Russian TV protester Marina Ovsyannikova escapes house arrest

Marina Ovsyannikova faces a sentence of up to 10 years in prison for allegedly spreading false information about Russia’s military.

Former Russian state TV employee Marina Ovsyannikova
Ovsyannikova attracted international attention in March for staging an on-air protest against Russia's war in Ukraine [File: Evgenia Novozhenina/Reuters]

Russian TV journalist Marina Ovsyannikova, famous for her on-air protest against the war in Ukraine, says she has escaped house arrest.

“I consider myself completely innocent, and since our state refuses to comply with its own laws, I refuse to comply with the measure of restraint imposed on me as of 30 September 2022 and release myself from it,” Ovsyannikova posted on the Telegram messenger app on Wednesday.

The 44-year-old came to international prominence in mid-March, when she interrupted a live news broadcast to hold up a sign reading: “Stop the war, they’re lying to you.”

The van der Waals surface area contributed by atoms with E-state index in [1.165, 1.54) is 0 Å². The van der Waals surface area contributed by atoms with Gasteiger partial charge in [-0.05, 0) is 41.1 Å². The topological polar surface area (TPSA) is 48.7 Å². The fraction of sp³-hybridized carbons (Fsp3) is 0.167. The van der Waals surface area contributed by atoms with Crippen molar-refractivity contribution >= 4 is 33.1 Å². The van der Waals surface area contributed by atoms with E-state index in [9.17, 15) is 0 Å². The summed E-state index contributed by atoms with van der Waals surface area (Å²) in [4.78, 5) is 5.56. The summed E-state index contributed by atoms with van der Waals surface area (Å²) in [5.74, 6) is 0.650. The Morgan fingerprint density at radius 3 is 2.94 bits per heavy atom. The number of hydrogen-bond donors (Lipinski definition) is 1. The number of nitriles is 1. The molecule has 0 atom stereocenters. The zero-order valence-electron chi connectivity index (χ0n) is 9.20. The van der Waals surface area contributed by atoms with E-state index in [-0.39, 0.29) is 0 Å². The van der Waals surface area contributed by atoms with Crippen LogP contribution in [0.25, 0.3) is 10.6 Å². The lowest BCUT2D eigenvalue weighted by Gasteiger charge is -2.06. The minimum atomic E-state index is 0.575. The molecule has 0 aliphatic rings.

For that, she was charged with disparaging the Russian military and fined 30,000 rubles ($270 at the time).

After quitting her job, Ovsyannikova became an activist, staging anti-war pickets.

In August, she was alleged to have spread fake news and given two months’ house arrest for a protest a month earlier near the Kremlin, when she held up a poster that described Russian President Vladimir Putin as a “murderer” and Moscow’s troops “fascists”.

Her lawyer said she expected at a hearing at 10am (07:00 GMT) at a district court in the Russian capital on Wednesday, but that investigators had failed to establish her whereabouts.

She faces a sentence of up to 10 years in prison if found guilty of spreading fake news about Russia’s armed forces.

Her house arrest was due to last until October 9, but the state-run news outlet Russia Today reported on Saturday that she had fled along with her 11-year-old daughter, and that her whereabouts were unknown.

How she left and where she went are still unclear, but on Monday, her name could be seen on the interior ministry’s online list of fugitives from justice, accompanied by a photo, the Reuters news agency reported.

In Wednesday’s Telegram statement, she confirmed her escape, saying she was being persecuted “for telling the truth”.

Russia passed new laws against discrediting or distributing “deliberately false information” about the armed forces on March 4, eight days after invading Ukraine.

The crimes carry sentences of up to 15 years in prison.

Source: Al Jazeera and news agencies